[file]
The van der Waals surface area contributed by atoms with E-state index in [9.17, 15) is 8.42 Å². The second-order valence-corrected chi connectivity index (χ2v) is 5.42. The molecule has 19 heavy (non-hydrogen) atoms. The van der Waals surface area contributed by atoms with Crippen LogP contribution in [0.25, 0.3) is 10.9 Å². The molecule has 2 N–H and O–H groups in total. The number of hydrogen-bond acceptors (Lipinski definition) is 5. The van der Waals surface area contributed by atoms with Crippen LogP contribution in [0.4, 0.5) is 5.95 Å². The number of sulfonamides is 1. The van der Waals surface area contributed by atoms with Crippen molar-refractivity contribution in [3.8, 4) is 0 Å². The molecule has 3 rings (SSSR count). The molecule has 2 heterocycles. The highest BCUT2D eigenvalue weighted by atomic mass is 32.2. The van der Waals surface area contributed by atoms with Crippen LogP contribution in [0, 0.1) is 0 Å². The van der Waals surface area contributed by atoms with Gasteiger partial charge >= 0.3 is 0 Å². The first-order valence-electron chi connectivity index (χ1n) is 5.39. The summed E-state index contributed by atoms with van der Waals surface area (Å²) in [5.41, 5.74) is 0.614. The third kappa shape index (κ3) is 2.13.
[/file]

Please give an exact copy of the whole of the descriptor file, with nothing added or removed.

The van der Waals surface area contributed by atoms with E-state index in [9.17, 15) is 8.42 Å². The second-order valence-corrected chi connectivity index (χ2v) is 5.42. The molecule has 19 heavy (non-hydrogen) atoms. The van der Waals surface area contributed by atoms with Crippen LogP contribution in [0.25, 0.3) is 10.9 Å². The molecule has 2 N–H and O–H groups in total. The number of hydrogen-bond acceptors (Lipinski definition) is 5. The van der Waals surface area contributed by atoms with Crippen LogP contribution in [0.4, 0.5) is 5.95 Å². The number of sulfonamides is 1. The van der Waals surface area contributed by atoms with Crippen molar-refractivity contribution in [3.8, 4) is 0 Å². The molecule has 3 rings (SSSR count). The molecule has 2 heterocycles. The highest BCUT2D eigenvalue weighted by atomic mass is 32.2. The van der Waals surface area contributed by atoms with Crippen LogP contribution in [0, 0.1) is 0 Å². The van der Waals surface area contributed by atoms with Gasteiger partial charge >= 0.3 is 0 Å². The first-order valence-electron chi connectivity index (χ1n) is 5.39. The summed E-state index contributed by atoms with van der Waals surface area (Å²) in [5.41, 5.74) is 0.614. The third kappa shape index (κ3) is 2.13.